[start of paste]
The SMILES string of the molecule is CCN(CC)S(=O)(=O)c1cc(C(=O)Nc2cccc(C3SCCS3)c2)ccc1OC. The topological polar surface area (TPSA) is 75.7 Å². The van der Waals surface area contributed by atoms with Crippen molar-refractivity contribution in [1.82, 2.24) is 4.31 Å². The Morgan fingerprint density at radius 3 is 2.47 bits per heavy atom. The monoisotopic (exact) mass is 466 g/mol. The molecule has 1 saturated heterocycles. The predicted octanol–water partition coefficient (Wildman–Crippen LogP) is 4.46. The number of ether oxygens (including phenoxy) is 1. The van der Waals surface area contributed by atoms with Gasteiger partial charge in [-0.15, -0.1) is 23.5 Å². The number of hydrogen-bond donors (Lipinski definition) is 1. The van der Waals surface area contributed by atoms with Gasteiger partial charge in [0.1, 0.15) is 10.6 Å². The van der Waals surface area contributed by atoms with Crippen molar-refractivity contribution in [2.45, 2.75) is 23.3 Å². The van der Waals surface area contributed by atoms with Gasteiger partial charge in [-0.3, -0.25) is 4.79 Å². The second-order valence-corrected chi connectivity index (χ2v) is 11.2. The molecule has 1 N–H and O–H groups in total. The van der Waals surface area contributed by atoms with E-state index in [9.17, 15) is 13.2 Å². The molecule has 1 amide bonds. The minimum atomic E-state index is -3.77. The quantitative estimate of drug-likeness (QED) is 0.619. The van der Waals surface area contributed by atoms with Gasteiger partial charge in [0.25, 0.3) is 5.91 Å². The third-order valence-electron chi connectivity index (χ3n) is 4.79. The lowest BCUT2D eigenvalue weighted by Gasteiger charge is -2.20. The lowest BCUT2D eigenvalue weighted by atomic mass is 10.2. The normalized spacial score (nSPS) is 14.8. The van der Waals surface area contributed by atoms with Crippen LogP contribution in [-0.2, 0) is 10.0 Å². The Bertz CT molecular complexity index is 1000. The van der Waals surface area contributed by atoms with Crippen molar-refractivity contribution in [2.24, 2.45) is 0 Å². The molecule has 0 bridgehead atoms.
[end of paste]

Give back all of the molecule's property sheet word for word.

The SMILES string of the molecule is CCN(CC)S(=O)(=O)c1cc(C(=O)Nc2cccc(C3SCCS3)c2)ccc1OC. The topological polar surface area (TPSA) is 75.7 Å². The van der Waals surface area contributed by atoms with Crippen molar-refractivity contribution in [1.82, 2.24) is 4.31 Å². The Morgan fingerprint density at radius 3 is 2.47 bits per heavy atom. The monoisotopic (exact) mass is 466 g/mol. The molecule has 1 saturated heterocycles. The predicted octanol–water partition coefficient (Wildman–Crippen LogP) is 4.46. The number of ether oxygens (including phenoxy) is 1. The van der Waals surface area contributed by atoms with Gasteiger partial charge in [-0.15, -0.1) is 23.5 Å². The number of hydrogen-bond donors (Lipinski definition) is 1. The van der Waals surface area contributed by atoms with Gasteiger partial charge in [0.1, 0.15) is 10.6 Å². The van der Waals surface area contributed by atoms with Crippen molar-refractivity contribution in [2.45, 2.75) is 23.3 Å². The van der Waals surface area contributed by atoms with Gasteiger partial charge in [-0.3, -0.25) is 4.79 Å². The second-order valence-corrected chi connectivity index (χ2v) is 11.2. The molecule has 1 N–H and O–H groups in total. The van der Waals surface area contributed by atoms with E-state index in [9.17, 15) is 13.2 Å². The molecule has 1 amide bonds. The minimum atomic E-state index is -3.77. The quantitative estimate of drug-likeness (QED) is 0.619. The van der Waals surface area contributed by atoms with Gasteiger partial charge in [0.25, 0.3) is 5.91 Å². The third-order valence-electron chi connectivity index (χ3n) is 4.79. The lowest BCUT2D eigenvalue weighted by Gasteiger charge is -2.20. The lowest BCUT2D eigenvalue weighted by atomic mass is 10.2. The normalized spacial score (nSPS) is 14.8. The van der Waals surface area contributed by atoms with Crippen LogP contribution in [-0.2, 0) is 10.0 Å². The Bertz CT molecular complexity index is 1000. The van der Waals surface area contributed by atoms with Crippen molar-refractivity contribution in [2.24, 2.45) is 0 Å². The molecule has 0 bridgehead atoms.